SUCCESS IN NEW YORK—BUT NOT OVERNIGHT: STEVEN BINDERNAGEL TELLS ALL
Someone—a stranger to you—sees your work on a gallery wall and wants to take it home, enough to lay down some significant cash. This is a seminal moment for most fine artists. When it first happened for abstract painter Steven Bindernagel(CCAD 2002), he was honored. “That I made something that someone else fell in love with was amazing and humbling,” he says.
The cash was nice, too, but “the money thing” truly sank in as more paintings sold and he realized he could quit his day job. “That’s when I thought, ‘Ok, this is really awesome,’” he recalls now.
The Cleveland native moved to New York in 2004. After earning his Master of Fine Arts in 2006 from the School of Visual Arts, he spent the next four years in the city working 40–50 hours a week as an art handler—plus 40 hours a week in his studio. As he explains, “It was important to me that I spend as much time in my studio as possible. It was also important to me that I eat.”
Bindernagel’s hard work paid off when the CRG Gallery offered to represent him in 2010. He will have his first solo show there this fall. Rebecca Ibel, curator and director of the Pizzuti Collection, calls CRG “an international force in contemporary art.”
It’s also where her boss, Ron Pizzuti, caught sight of his first Bindernagel and bought it that same day. The painting is now one of a number of Bindernagel’s works in the internationally significant Pizzuti Collection—alongside those of such established and respected artists as Shirin Neshat.
A typical day for the 33-year-old artist starts around 8 a.m. in his Greenpoint, Brooklyn apartment. After taking his dog, Baxter, for a quick walk, he heads to his studio in Queens, where he’ll sketch, paint, and draw until sometime between 10 p.m. and midnight.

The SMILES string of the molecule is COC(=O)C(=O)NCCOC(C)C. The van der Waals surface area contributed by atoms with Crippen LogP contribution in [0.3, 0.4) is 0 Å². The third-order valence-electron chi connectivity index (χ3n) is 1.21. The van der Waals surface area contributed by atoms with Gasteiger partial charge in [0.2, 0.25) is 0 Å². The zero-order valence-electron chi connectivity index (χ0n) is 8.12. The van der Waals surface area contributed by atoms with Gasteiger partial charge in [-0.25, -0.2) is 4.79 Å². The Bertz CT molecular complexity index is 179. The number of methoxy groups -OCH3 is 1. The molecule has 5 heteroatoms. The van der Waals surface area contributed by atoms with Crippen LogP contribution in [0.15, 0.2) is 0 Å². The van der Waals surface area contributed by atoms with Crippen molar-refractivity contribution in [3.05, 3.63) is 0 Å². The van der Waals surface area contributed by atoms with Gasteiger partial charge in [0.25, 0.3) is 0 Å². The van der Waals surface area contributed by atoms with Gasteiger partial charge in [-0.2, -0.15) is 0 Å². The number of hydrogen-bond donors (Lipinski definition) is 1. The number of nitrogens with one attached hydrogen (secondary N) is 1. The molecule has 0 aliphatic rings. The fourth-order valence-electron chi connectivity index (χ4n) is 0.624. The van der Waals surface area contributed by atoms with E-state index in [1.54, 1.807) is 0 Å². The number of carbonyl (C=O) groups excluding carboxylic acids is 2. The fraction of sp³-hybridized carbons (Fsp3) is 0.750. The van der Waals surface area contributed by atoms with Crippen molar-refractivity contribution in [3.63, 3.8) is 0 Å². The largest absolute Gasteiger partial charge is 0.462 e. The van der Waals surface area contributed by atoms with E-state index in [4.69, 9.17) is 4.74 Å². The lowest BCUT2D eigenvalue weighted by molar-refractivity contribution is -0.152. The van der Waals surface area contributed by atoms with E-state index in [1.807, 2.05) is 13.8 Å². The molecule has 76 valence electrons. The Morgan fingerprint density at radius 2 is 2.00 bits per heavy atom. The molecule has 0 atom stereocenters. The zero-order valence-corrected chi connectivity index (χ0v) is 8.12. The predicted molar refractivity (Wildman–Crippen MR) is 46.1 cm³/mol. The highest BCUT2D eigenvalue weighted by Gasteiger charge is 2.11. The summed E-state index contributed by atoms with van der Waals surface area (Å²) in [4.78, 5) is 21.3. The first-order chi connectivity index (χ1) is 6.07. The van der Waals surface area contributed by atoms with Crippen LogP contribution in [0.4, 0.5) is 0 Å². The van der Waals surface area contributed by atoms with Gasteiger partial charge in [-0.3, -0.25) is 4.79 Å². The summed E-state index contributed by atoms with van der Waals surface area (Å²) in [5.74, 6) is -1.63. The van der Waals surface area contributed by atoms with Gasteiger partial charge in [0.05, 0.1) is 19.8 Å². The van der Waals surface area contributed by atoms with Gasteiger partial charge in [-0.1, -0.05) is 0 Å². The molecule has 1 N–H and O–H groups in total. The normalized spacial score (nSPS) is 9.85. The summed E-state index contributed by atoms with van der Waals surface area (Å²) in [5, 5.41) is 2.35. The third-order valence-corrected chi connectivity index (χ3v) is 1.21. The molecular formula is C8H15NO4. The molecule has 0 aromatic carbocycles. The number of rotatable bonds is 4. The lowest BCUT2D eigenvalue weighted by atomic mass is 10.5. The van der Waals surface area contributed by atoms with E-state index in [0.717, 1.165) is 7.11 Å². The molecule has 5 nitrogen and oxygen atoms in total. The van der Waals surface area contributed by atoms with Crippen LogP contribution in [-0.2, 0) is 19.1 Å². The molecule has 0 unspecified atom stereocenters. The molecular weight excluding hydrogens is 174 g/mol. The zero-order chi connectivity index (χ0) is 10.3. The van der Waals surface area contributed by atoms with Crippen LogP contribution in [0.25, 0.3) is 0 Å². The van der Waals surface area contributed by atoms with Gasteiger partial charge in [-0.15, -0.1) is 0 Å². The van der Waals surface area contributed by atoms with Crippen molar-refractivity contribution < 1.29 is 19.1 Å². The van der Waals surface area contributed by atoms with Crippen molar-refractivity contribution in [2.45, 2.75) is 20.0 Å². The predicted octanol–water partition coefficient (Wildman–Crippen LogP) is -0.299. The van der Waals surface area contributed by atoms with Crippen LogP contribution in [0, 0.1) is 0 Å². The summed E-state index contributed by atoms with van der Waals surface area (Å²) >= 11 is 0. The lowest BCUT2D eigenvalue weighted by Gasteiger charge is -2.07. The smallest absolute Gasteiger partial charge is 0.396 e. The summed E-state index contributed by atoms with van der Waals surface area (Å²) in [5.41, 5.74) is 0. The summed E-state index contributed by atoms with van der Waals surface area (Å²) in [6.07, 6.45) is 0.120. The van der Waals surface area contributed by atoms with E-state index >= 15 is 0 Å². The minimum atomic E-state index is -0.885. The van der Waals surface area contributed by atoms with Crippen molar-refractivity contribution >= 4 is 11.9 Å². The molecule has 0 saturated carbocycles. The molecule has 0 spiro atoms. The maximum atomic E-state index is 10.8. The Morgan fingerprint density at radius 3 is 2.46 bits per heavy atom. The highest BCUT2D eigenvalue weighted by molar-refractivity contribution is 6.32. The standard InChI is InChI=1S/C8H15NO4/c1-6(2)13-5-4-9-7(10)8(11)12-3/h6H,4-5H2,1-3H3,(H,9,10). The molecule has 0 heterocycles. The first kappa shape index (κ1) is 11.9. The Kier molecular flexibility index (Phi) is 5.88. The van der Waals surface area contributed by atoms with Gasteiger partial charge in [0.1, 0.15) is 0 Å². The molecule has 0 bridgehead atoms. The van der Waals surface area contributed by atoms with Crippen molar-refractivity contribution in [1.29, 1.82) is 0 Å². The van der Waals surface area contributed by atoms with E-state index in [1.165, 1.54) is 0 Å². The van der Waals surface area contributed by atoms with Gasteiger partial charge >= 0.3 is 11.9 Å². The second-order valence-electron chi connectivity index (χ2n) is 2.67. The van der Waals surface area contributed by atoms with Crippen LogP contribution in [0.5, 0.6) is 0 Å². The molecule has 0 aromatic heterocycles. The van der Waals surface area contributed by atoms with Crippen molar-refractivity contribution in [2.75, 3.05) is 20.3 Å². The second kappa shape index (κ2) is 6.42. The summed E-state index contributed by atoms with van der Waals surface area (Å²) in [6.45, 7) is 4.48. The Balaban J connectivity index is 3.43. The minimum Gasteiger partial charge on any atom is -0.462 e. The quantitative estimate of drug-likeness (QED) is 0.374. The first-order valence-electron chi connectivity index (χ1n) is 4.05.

But on an atypical day, Bindernagel might be back in a gallery packing or hanging art. About this he wants to be clear: While he is happy and incredibly fortunate, there’s no need to romanticize the artistic life. If a month is looking thin, he’ll pick up a freelance art handling gig. Art sales tend to slow in the summer months, and this past summer his costs shot up as he burned through supplies preparing for his solo debut.
But this “ebb and flow,” as he calls it, is a far cry from the cliché of the starving artist. That’s one myth he’s quick to blast. “Say, ‘I am going to move to New York to be a professional artist,’ and people think you’re crazy — they tell you you’re crazy,” says Bindernagel, “but get here and you’ll realize art is a billion-dollar industry with a huge net of available jobs.” From hourly work in galleries, museums, and shipping companies to assisting artists, correcting digital files, and photographing artwork, he says, “there are really a lot of options” to get set up and connected.
This is typical of Bindernagel’s realistic, yet positive, take on making it as an artist. It’s not easy, he says, but it is doable. What’s his Number One insight?
Make art. It may sound obvious, but staying focused on this key priority takes more dedication than you might think.
Here are six more:
Plug into the art world. Bindernagel was making ends meet in retail, but to get the life he wanted he felt he needed a job in the art industry—so he became an art handler. This put him in galleries meeting artists, collectors, and curators and gave him an up-close view of how the system works.